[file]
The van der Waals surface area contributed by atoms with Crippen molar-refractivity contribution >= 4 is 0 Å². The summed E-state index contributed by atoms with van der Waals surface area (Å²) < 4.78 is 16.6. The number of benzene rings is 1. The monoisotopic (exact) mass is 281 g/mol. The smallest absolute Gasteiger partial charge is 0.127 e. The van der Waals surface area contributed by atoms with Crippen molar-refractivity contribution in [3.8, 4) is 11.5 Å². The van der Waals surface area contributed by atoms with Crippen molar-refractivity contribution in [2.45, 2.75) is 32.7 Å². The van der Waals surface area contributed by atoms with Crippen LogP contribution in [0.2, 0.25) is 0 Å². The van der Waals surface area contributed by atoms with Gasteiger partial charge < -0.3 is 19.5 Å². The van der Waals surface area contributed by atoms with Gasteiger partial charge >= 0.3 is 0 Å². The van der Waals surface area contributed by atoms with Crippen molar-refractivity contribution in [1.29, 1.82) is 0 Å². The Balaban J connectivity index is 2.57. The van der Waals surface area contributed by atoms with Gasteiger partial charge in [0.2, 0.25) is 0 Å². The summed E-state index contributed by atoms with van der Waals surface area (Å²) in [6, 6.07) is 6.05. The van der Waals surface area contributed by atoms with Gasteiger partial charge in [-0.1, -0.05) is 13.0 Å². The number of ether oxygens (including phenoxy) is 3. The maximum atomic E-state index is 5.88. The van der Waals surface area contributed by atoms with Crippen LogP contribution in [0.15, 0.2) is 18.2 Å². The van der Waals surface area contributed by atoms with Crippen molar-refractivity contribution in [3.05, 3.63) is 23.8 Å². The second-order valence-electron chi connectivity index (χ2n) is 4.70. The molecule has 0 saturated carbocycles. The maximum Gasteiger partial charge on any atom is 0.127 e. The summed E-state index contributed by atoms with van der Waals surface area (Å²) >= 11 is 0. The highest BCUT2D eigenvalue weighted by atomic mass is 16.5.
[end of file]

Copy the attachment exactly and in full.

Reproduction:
The van der Waals surface area contributed by atoms with Crippen molar-refractivity contribution >= 4 is 0 Å². The summed E-state index contributed by atoms with van der Waals surface area (Å²) < 4.78 is 16.6. The number of benzene rings is 1. The monoisotopic (exact) mass is 281 g/mol. The smallest absolute Gasteiger partial charge is 0.127 e. The van der Waals surface area contributed by atoms with Crippen molar-refractivity contribution in [3.8, 4) is 11.5 Å². The van der Waals surface area contributed by atoms with Crippen molar-refractivity contribution in [2.45, 2.75) is 32.7 Å². The van der Waals surface area contributed by atoms with Crippen LogP contribution in [0.2, 0.25) is 0 Å². The van der Waals surface area contributed by atoms with Gasteiger partial charge < -0.3 is 19.5 Å². The van der Waals surface area contributed by atoms with Gasteiger partial charge >= 0.3 is 0 Å². The van der Waals surface area contributed by atoms with Crippen molar-refractivity contribution in [1.29, 1.82) is 0 Å². The Balaban J connectivity index is 2.57. The van der Waals surface area contributed by atoms with Gasteiger partial charge in [0.2, 0.25) is 0 Å². The summed E-state index contributed by atoms with van der Waals surface area (Å²) in [6, 6.07) is 6.05. The van der Waals surface area contributed by atoms with Gasteiger partial charge in [-0.1, -0.05) is 13.0 Å². The number of ether oxygens (including phenoxy) is 3. The maximum atomic E-state index is 5.88. The van der Waals surface area contributed by atoms with Crippen LogP contribution in [0.15, 0.2) is 18.2 Å². The van der Waals surface area contributed by atoms with Crippen molar-refractivity contribution in [3.05, 3.63) is 23.8 Å². The second-order valence-electron chi connectivity index (χ2n) is 4.70. The molecule has 0 saturated carbocycles. The maximum Gasteiger partial charge on any atom is 0.127 e. The summed E-state index contributed by atoms with van der Waals surface area (Å²) >= 11 is 0. The highest BCUT2D eigenvalue weighted by atomic mass is 16.5.